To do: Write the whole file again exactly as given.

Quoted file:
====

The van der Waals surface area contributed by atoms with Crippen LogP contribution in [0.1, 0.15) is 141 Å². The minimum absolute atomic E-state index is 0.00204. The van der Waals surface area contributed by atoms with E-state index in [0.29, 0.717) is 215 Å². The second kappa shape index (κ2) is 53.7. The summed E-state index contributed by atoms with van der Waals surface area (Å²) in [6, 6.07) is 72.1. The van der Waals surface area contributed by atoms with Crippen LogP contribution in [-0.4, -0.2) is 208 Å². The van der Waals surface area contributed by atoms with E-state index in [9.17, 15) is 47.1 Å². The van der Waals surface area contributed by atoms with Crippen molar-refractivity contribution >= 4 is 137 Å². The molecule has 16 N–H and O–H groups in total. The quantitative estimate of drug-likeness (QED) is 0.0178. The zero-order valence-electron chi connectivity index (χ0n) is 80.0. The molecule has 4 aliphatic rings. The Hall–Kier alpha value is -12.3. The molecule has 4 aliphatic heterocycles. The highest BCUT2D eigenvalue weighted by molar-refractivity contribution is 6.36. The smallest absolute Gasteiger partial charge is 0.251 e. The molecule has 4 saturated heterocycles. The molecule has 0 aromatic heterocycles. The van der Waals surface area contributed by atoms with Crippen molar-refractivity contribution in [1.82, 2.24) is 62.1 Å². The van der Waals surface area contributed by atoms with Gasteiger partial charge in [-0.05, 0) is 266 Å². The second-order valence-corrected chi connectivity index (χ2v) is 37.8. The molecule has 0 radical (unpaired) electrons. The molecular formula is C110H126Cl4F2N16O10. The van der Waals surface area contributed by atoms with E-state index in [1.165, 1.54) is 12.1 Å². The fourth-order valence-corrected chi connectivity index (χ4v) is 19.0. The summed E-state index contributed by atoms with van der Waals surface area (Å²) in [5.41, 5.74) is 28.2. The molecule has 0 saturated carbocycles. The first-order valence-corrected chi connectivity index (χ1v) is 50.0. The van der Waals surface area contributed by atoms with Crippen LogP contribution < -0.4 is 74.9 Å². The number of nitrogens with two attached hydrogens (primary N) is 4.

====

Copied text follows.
The van der Waals surface area contributed by atoms with Crippen LogP contribution in [0.1, 0.15) is 141 Å². The minimum absolute atomic E-state index is 0.00204. The van der Waals surface area contributed by atoms with E-state index in [0.29, 0.717) is 215 Å². The second kappa shape index (κ2) is 53.7. The summed E-state index contributed by atoms with van der Waals surface area (Å²) in [6, 6.07) is 72.1. The van der Waals surface area contributed by atoms with Crippen LogP contribution in [-0.4, -0.2) is 208 Å². The van der Waals surface area contributed by atoms with E-state index in [9.17, 15) is 47.1 Å². The van der Waals surface area contributed by atoms with Crippen molar-refractivity contribution >= 4 is 137 Å². The molecule has 16 N–H and O–H groups in total. The quantitative estimate of drug-likeness (QED) is 0.0178. The zero-order valence-electron chi connectivity index (χ0n) is 80.0. The molecule has 4 aliphatic rings. The Hall–Kier alpha value is -12.3. The molecule has 4 aliphatic heterocycles. The highest BCUT2D eigenvalue weighted by molar-refractivity contribution is 6.36. The smallest absolute Gasteiger partial charge is 0.251 e. The molecule has 4 saturated heterocycles. The molecule has 0 aromatic heterocycles. The van der Waals surface area contributed by atoms with Crippen molar-refractivity contribution in [1.82, 2.24) is 62.1 Å². The van der Waals surface area contributed by atoms with Gasteiger partial charge in [-0.05, 0) is 266 Å². The second-order valence-corrected chi connectivity index (χ2v) is 37.8. The molecule has 0 radical (unpaired) electrons. The molecular formula is C110H126Cl4F2N16O10. The van der Waals surface area contributed by atoms with E-state index in [1.165, 1.54) is 12.1 Å². The fourth-order valence-corrected chi connectivity index (χ4v) is 19.0. The summed E-state index contributed by atoms with van der Waals surface area (Å²) in [5.41, 5.74) is 28.2. The molecule has 0 saturated carbocycles. The first-order valence-corrected chi connectivity index (χ1v) is 50.0. The van der Waals surface area contributed by atoms with Crippen LogP contribution < -0.4 is 74.9 Å². The number of nitrogens with two attached hydrogens (primary N) is 4.